It was an afternoon of stories. Stories that make a difference. Stories that are not bound by budgets, spaces and audience. Radharani Mitra brought with her a narration of social change and the power of lightness to bring about that change.
Radharani is BBC’s Media Action’s Global Creative Advisor, where her over 25 years experience plays a big role in creating relevant content and executing campaigns on sexual health, maternal and child health, gender and tuberculosis.
While just making a shift from the gruelling, yet a relatively uncomplicated world of advertising to an unknown world of real social change is feat enough, it’s her perseverance that got our attention. From a place of finding a voice where no one is listening, to encoding desired behaviour that changes rigid habits to discovering the tenacity of broken down messages for gradual desired changes, her’s is a journey that goes beyond transformation. It’s one about complete and authentic social evolution.
What was more interesting was the lightheartedness in her approach which contrasted with the themes she spoke about. Her emphasis to find ideas and discussions that quietly find their way into a person’s subconscious came from her learnings that media has gone a few steps beyond the obvious. There is a need for a new vocabulary for the illiterate and the marginalised.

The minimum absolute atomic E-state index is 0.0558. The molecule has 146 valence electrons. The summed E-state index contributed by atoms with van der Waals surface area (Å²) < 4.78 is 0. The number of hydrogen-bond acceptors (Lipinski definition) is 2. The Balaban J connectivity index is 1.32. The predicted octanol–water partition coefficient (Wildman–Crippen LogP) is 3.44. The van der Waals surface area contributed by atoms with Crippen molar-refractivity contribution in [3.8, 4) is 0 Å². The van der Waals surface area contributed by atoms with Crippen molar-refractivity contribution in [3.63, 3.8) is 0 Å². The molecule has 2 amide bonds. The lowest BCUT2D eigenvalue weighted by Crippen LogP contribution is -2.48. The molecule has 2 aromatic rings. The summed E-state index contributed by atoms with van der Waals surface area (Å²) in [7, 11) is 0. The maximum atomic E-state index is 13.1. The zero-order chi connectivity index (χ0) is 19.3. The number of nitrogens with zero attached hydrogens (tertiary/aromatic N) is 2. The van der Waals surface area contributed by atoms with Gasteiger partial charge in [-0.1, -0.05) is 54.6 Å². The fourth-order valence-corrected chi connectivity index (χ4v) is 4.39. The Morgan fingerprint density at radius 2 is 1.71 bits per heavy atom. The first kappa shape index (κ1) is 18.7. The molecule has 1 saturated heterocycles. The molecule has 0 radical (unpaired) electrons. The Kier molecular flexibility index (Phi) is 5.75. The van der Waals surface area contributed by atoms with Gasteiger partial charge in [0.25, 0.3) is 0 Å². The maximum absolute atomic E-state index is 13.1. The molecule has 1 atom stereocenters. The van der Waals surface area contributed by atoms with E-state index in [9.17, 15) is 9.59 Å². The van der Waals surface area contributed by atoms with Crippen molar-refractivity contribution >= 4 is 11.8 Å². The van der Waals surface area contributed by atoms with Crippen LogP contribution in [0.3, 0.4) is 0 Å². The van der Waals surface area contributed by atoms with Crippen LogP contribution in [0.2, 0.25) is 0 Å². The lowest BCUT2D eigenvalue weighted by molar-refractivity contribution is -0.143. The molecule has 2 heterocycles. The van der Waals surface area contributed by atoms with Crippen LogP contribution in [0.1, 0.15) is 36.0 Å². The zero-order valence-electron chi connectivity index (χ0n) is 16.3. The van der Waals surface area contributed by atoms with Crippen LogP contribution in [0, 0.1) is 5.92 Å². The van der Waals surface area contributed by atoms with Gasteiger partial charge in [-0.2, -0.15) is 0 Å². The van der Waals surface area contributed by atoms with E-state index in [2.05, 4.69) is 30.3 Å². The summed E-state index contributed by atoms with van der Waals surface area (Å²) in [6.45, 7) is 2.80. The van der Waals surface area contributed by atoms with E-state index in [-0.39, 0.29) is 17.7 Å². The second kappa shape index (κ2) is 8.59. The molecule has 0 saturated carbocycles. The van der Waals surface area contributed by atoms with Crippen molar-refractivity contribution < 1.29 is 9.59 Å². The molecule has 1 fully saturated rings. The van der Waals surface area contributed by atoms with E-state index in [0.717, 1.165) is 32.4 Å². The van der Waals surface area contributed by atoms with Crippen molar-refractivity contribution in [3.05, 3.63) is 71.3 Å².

In a modern world, where we naturally gravitate towards apps as the best solution to every single information problem, she found potential in the old telephone technology. A ridiculously simple, low cost and effective way to make sure expecting mothers got the right information and knowledge at the right time, without depending on hospitals near or far, brought her to device a ‘kunji’ for them. And also used a literal rendition of 'gaanth bandhana', a phrase that means 'to remember forever', to remind villagers about the number of steps for behaviour change.
She ended her presentation on a high, infecting us with positivity and optimism, something that lingered around us beyond the boardroom and well into the evening conversations over tea.